Since you seem not to know a lot about what JAVA is, I'll try to just cover the basics. I am too lazy to look up dates but I'm sure that you can if that is important. There have been many types of computers out there. You have the "Windows" computers that are derivatives of the old IBM PC line of computers. There are Apple computers (MAC) that used to be running on Motorola processors that were never compatible with the PC. There are the newer Macs that run on Intel processors. There are LINUX machines and there are various cell phone platforms. There also were/are computers that were UNIX systems (Solaris, HP_UX, etc.). The bottom line is that if you wanted to create an application that ran on "everything", it would have been a lot of work. JAVA is a "virtual machine" concept that, if programs are written to 'run' on this virtual machine, all you had to do was run a standard program through a process in JAVA and the execution would be similar or identical regardless of what hardware and operating system you are running. That is, ideally. Since JAVA relates to the applications that you have on your computer rather than your real hardware and OS, the answer to your questions is more defined by what applications you are actually running.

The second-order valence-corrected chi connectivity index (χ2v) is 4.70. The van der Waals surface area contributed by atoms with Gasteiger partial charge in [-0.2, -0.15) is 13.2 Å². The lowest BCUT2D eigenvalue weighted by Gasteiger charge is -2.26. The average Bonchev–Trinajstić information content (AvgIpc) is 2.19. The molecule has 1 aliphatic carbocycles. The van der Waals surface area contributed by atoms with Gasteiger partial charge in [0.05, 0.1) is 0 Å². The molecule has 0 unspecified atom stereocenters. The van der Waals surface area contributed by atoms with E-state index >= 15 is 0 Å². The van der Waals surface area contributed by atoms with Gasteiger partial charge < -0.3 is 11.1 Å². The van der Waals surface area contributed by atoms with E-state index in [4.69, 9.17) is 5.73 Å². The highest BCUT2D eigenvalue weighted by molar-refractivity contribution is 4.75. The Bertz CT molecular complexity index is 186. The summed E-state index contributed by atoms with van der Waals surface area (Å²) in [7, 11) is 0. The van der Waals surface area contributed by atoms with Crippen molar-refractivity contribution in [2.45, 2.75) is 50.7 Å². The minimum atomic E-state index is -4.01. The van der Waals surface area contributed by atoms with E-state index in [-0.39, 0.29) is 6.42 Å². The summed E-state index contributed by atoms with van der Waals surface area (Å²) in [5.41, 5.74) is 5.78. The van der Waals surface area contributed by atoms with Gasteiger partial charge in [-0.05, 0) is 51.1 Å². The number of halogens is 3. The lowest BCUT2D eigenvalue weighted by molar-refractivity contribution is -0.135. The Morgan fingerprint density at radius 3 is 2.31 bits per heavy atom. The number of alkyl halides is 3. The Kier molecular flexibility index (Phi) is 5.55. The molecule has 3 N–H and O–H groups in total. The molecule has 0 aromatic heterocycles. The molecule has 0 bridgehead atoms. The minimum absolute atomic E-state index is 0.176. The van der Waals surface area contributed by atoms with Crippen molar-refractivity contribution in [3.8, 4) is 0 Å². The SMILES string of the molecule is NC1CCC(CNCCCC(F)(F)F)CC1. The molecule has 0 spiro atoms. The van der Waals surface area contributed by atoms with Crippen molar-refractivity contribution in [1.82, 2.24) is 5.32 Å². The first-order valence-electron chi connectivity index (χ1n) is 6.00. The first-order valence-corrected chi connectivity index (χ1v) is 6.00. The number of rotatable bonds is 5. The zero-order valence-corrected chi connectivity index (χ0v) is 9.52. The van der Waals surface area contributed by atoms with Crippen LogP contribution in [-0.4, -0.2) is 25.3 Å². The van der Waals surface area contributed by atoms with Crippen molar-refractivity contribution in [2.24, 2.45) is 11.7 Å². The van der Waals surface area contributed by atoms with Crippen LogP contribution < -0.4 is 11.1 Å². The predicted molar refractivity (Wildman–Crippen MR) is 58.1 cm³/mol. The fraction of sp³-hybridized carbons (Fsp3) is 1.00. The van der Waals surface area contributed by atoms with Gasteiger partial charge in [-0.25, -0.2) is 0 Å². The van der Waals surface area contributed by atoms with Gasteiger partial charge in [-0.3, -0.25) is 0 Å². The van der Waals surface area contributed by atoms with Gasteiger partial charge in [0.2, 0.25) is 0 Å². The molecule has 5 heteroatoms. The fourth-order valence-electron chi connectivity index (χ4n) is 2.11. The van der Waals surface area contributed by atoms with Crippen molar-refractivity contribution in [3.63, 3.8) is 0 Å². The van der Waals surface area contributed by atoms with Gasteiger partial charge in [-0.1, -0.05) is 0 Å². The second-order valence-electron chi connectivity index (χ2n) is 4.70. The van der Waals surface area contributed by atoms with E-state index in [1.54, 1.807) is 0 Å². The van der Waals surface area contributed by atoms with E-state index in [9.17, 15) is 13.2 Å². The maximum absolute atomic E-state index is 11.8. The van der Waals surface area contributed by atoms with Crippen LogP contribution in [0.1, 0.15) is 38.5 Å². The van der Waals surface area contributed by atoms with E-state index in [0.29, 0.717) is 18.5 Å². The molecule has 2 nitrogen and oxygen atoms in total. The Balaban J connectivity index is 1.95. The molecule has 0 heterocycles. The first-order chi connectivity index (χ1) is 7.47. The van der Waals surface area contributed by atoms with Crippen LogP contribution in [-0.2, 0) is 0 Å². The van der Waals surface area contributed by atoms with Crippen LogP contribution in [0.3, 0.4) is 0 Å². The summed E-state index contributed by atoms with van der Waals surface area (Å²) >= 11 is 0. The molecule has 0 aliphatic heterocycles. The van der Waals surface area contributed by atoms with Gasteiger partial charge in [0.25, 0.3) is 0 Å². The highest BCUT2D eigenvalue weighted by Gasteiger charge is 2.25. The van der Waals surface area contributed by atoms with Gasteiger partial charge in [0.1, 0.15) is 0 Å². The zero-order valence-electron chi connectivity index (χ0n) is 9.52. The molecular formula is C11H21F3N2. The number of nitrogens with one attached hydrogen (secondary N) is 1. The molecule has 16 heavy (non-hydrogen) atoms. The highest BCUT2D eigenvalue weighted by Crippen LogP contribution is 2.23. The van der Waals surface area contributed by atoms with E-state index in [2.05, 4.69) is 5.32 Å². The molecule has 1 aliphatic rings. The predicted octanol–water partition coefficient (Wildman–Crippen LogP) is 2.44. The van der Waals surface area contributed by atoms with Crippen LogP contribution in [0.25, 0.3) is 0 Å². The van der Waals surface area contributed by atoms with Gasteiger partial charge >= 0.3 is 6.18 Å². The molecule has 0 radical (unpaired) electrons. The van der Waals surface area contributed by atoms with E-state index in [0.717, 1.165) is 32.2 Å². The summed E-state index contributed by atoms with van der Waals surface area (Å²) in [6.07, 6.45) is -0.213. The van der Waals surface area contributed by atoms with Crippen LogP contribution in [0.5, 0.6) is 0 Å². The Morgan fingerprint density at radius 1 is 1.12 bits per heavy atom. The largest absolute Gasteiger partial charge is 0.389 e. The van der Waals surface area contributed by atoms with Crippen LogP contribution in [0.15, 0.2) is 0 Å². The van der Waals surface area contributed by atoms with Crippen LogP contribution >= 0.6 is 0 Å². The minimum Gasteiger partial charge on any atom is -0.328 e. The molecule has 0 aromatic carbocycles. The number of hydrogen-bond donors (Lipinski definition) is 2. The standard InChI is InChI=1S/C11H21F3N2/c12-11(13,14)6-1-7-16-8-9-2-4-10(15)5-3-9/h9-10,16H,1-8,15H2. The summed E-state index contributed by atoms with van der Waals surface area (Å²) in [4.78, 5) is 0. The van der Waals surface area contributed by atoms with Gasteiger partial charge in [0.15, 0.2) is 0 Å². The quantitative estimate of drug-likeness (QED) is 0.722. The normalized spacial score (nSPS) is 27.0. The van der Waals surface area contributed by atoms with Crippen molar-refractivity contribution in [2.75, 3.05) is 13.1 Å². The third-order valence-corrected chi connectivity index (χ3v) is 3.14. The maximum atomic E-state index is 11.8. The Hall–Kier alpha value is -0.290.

If you are not running any JAVA applications, then you don't need JAVA on your machine. In the early days of JAVA, the installation of applications automatically installed JAVA at the correct version for the application. If you uninstalled JAVA, the application you downloaded or licensed would stop working. Today, Oracle owns JAVA run-time so it is more of a separate upgrade rather than being controlled by the applications that you run and, yes, you could wind up with multiple versions of JAVA if you run some older software that require it.
So, how do you know if your applications require JAVA? If you had the documentation for all of your software items, the system requirements section might specify JAVA version x.xx.xx.
Too difficult? P-I-T-A? Don't have the information? The only way to tell is to uninstall JAVA and see what happens. Of course, first, I'd download the latest JRE to your HDD just in case stuff stops working. For example, Symantec/Norton products usually use JAVA as a basis. Other products as well. Not every product does; some are based on other development systems such as Microsoft .NET and a few other platforms.
As for using an older version: Many people are still using Windows XP and Oracle has capped versions that will run under XP because, well, they don't want to test under XP. There is usually a warning if you try to install a newer version of JAVA on XP that this may or may not work too well (just so they warn you). We had an application at work that was written a long time ago and they found it only ran on JAVA 1.6. Anything newer was a no-no. So the programmer advised new users of the system that they had to uninstall the latest and go back to the older JAVA. (Eventually, one of our users: the FBI, demanded the application be rewritten, and it was.